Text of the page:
- I keep duct tape in the truck. Never heard of BZK wipes, but they look good. I will order them next and use the alcohol wipes for cleaning maps.

If you use a cooler with ice when traveling, a couple of ziplocs will make nice refillable ice packs, if you use a fridge with a freezer, a couple of reusable cold packs will last longer and work better than any of the instant type. There's a great product called "sting-eze" that I use at work, it's great for insect bites and stings, come in boxes of 10 wipes, you can get em on Amazon.com pretty cheap and they work very well.

- never thought about cold packs in the ARB, thanks. I went hiking with a friend who said she was allergic to bees when we saw some. No epi pen on hand. Do you need a prescription for one and would it be worthwhile?

An emergency blanket is great for treating shock and the initial stages of hypothermia.

- I keep one of those and a snug pack in my tool box.

Vet wrap or Coban will help with the ice packs and they can also be used to hold bandages in place, easier to use than tape too. Sticks to itself instead of to the patient's skin.
Thanks for the reply!
 

grizzlyj

Adventurer
What are you missing???? Jeez, reread your own post will you!!! Wussiness is not covered at all, and I wish you had so I can persuade the Missus that more time in remote places is the best time you can spend! ;)

Not relevant to most here, but I read somewhere iodene is no longer publically available in Europe/UK?

Seperate container of spare, clean water for rinsing eyes and wounds, or just drinking if your main can is holed? Eye pads? For a recent long trip in our camper we took a correctly sized neck brace, if driving yourself out after injury was required, but you could maybe improvise that?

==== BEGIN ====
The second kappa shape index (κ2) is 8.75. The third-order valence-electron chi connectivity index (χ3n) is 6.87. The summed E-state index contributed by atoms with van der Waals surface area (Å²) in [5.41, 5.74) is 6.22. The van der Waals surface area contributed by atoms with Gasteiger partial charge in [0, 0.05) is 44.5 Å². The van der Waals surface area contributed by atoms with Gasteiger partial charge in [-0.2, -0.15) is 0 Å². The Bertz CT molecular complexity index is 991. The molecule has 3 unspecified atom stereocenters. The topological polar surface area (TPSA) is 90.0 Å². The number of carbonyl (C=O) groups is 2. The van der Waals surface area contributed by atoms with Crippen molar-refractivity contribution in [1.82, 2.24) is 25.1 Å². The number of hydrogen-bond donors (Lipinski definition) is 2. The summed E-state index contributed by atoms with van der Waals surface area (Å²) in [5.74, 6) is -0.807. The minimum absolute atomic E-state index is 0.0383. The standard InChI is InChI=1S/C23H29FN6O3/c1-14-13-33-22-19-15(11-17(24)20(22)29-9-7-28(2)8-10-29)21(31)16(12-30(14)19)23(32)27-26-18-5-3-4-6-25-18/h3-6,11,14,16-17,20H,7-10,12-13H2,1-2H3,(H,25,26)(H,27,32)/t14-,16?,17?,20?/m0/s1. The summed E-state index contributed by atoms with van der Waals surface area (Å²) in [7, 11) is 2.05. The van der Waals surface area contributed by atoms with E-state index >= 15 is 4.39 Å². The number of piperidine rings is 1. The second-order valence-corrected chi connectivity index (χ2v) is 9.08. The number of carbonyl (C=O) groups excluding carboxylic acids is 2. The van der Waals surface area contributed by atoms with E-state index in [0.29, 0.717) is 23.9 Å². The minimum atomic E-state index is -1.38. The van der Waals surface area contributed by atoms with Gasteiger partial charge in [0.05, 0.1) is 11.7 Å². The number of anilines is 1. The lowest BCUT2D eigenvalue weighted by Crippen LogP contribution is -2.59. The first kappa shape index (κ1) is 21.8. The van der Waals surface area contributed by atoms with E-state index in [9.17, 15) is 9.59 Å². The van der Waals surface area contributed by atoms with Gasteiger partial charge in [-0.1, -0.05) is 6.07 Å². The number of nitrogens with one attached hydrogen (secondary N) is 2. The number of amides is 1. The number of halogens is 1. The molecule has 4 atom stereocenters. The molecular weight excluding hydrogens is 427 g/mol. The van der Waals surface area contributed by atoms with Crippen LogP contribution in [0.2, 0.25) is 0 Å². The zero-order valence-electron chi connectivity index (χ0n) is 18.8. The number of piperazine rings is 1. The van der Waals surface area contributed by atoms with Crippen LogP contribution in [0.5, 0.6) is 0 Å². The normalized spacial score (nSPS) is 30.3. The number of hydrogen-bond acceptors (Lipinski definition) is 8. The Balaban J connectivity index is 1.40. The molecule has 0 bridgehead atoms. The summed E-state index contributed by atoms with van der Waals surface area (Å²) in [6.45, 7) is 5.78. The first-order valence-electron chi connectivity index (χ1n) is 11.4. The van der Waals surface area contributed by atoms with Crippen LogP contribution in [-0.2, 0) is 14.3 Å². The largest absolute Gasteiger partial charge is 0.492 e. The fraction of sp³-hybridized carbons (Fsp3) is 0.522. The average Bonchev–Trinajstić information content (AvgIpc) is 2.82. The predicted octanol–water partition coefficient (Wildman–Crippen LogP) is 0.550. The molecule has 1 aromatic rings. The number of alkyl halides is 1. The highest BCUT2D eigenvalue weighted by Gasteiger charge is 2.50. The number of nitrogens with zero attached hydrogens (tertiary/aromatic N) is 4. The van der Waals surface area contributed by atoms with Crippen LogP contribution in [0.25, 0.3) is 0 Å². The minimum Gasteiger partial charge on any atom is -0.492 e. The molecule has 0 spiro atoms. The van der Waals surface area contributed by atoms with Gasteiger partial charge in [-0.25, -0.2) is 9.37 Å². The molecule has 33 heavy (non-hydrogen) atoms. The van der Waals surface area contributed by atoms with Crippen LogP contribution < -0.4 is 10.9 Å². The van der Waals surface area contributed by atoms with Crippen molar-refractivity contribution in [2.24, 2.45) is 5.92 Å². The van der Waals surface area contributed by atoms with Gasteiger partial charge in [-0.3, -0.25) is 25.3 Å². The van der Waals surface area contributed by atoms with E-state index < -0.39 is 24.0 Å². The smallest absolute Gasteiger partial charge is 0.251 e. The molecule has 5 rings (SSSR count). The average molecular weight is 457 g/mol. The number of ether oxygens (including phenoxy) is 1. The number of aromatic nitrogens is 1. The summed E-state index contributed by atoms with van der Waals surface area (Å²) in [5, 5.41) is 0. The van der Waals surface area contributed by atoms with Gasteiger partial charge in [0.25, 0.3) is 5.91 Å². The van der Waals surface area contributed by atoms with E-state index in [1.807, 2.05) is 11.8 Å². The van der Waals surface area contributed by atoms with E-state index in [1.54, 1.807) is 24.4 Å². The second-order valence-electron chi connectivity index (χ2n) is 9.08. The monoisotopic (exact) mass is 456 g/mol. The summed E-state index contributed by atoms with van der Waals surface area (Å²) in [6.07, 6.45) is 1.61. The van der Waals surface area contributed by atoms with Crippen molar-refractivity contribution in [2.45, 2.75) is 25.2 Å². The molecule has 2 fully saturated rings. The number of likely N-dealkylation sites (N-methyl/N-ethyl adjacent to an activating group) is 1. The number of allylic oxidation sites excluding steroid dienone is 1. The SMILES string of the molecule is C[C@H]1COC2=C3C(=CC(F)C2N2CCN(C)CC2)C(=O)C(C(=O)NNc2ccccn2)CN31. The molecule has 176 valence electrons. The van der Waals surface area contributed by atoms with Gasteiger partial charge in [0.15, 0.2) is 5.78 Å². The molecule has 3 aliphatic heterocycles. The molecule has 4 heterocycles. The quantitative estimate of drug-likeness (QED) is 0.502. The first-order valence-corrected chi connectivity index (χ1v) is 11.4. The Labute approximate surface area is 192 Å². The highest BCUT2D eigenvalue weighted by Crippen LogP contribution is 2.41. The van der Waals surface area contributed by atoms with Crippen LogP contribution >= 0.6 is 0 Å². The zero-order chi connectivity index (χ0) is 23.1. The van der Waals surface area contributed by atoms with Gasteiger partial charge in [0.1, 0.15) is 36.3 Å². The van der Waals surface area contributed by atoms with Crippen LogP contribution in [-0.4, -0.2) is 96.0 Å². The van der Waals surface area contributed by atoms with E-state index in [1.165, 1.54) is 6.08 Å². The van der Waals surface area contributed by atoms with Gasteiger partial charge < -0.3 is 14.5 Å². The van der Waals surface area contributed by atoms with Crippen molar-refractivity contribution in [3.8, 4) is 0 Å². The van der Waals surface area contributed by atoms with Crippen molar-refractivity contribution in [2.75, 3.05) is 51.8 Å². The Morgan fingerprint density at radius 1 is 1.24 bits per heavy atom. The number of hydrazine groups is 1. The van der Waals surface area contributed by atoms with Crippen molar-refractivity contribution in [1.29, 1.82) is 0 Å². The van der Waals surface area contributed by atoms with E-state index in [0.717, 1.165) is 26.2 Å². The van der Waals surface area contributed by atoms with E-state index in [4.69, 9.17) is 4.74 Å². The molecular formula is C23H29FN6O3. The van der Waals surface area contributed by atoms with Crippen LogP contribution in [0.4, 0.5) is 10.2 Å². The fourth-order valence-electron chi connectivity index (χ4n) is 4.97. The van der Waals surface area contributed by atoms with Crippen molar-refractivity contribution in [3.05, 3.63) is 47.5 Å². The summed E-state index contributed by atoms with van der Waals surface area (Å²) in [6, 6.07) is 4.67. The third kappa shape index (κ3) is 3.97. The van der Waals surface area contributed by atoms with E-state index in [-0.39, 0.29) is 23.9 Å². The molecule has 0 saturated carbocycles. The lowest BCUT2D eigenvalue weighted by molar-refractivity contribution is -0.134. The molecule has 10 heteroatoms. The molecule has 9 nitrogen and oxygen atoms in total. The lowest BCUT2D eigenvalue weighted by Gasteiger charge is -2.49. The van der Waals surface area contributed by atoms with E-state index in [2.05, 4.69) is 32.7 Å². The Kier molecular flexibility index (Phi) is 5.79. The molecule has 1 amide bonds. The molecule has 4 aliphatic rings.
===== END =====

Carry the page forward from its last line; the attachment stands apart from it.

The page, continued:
"Where there is no Doctor" is a fabulous book for the truck.

# Paperback: 508 pages
# Publisher: Macmillan Education; Updated Edition (2009) edition (16 Oct 2004)
# Language English
# ISBN-10: 0333516524
# ISBN-13: 978-0333516522

Also available as a free download http://weblife.org/pdf/where_there_is_no_doctor.pdf

I believe not all Quikclot type stuff is the same, some gives 3rd degree burns and some doesn't?

http://www.spservices.co.uk/ is the daddy in the UK, I've no idea what half their stuff is for! (And don't want too!)

Jason

:)
 
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tsconver

New member
Glucose or instant jello to give to a diabetic, sugar can save them if they are low and won't do any damage if they are too high.

First aid blanket

I also carry a ambu bag, stethescope and blood pressure cuff. the later can be used to control bleeding on a limb as well.

Sterile eye wash
 

jayshapiro

Adventurer
My Amazon kit...

You already have an excellent list going, but I thought I'd share mine as well if anyone's looking for a fast / easy way to assemble your kit.

I went through the (excellent) Wilderness First Responder (WFR) course from Remote Medical in 2010. Based on that experience, I assembled a shopping list on Amazon for all of the items I carry in our emergency kit for our round-the-world expedition in the EcoRoamer.

You can view the entire list here:
http://amzn.com/lm/R34FYOAXBDQ88Y

To be clear it's a medical emergency only bag, and separate from the Survival / Ditch Bag that we keep in the truck.

Also note, that since you can buy any of these items on Amazon, it doesn't include any of the medications we carry.

Hope that helps!

Cheers,
Jay.
 
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jeepxj13

Adventurer
So does all the items on the list fit into the small medic bag?


You already have an excellent list going, but I thought I'd share mine as well if anyone's looking for a fast / easy way to assemble your kit.